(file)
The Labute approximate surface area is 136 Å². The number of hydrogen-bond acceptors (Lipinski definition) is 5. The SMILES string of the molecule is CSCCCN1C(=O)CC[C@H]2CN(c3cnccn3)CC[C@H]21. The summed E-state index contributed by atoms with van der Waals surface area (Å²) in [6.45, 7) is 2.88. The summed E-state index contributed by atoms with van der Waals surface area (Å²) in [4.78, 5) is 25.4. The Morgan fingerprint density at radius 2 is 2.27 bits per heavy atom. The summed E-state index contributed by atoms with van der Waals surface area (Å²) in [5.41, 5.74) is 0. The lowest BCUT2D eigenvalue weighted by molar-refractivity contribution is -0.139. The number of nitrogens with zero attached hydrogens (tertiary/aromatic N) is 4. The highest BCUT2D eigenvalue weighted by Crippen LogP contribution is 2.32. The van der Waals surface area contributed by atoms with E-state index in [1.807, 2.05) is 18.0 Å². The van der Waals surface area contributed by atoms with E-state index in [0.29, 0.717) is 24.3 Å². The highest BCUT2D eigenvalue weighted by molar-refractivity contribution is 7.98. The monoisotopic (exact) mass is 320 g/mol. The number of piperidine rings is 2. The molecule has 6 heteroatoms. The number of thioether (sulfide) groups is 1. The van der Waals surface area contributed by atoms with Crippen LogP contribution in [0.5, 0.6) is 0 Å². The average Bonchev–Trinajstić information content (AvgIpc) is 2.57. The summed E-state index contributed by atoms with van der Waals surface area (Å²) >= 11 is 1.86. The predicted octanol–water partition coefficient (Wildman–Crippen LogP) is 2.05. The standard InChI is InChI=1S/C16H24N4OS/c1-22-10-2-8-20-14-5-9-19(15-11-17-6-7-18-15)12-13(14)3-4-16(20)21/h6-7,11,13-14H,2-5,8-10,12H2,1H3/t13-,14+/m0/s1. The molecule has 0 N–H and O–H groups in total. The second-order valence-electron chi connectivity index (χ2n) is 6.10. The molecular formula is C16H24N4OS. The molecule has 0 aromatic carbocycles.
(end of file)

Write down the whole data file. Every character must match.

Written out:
The Labute approximate surface area is 136 Å². The number of hydrogen-bond acceptors (Lipinski definition) is 5. The SMILES string of the molecule is CSCCCN1C(=O)CC[C@H]2CN(c3cnccn3)CC[C@H]21. The summed E-state index contributed by atoms with van der Waals surface area (Å²) in [6.45, 7) is 2.88. The summed E-state index contributed by atoms with van der Waals surface area (Å²) in [4.78, 5) is 25.4. The Morgan fingerprint density at radius 2 is 2.27 bits per heavy atom. The summed E-state index contributed by atoms with van der Waals surface area (Å²) in [5.41, 5.74) is 0. The lowest BCUT2D eigenvalue weighted by molar-refractivity contribution is -0.139. The number of nitrogens with zero attached hydrogens (tertiary/aromatic N) is 4. The highest BCUT2D eigenvalue weighted by Crippen LogP contribution is 2.32. The van der Waals surface area contributed by atoms with E-state index in [1.807, 2.05) is 18.0 Å². The van der Waals surface area contributed by atoms with E-state index in [0.29, 0.717) is 24.3 Å². The highest BCUT2D eigenvalue weighted by molar-refractivity contribution is 7.98. The monoisotopic (exact) mass is 320 g/mol. The number of piperidine rings is 2. The molecule has 6 heteroatoms. The number of thioether (sulfide) groups is 1. The van der Waals surface area contributed by atoms with Crippen LogP contribution in [0.5, 0.6) is 0 Å². The average Bonchev–Trinajstić information content (AvgIpc) is 2.57. The summed E-state index contributed by atoms with van der Waals surface area (Å²) >= 11 is 1.86. The predicted octanol–water partition coefficient (Wildman–Crippen LogP) is 2.05. The standard InChI is InChI=1S/C16H24N4OS/c1-22-10-2-8-20-14-5-9-19(15-11-17-6-7-18-15)12-13(14)3-4-16(20)21/h6-7,11,13-14H,2-5,8-10,12H2,1H3/t13-,14+/m0/s1. The molecule has 0 N–H and O–H groups in total. The second-order valence-electron chi connectivity index (χ2n) is 6.10. The molecular formula is C16H24N4OS. The molecule has 0 aromatic carbocycles.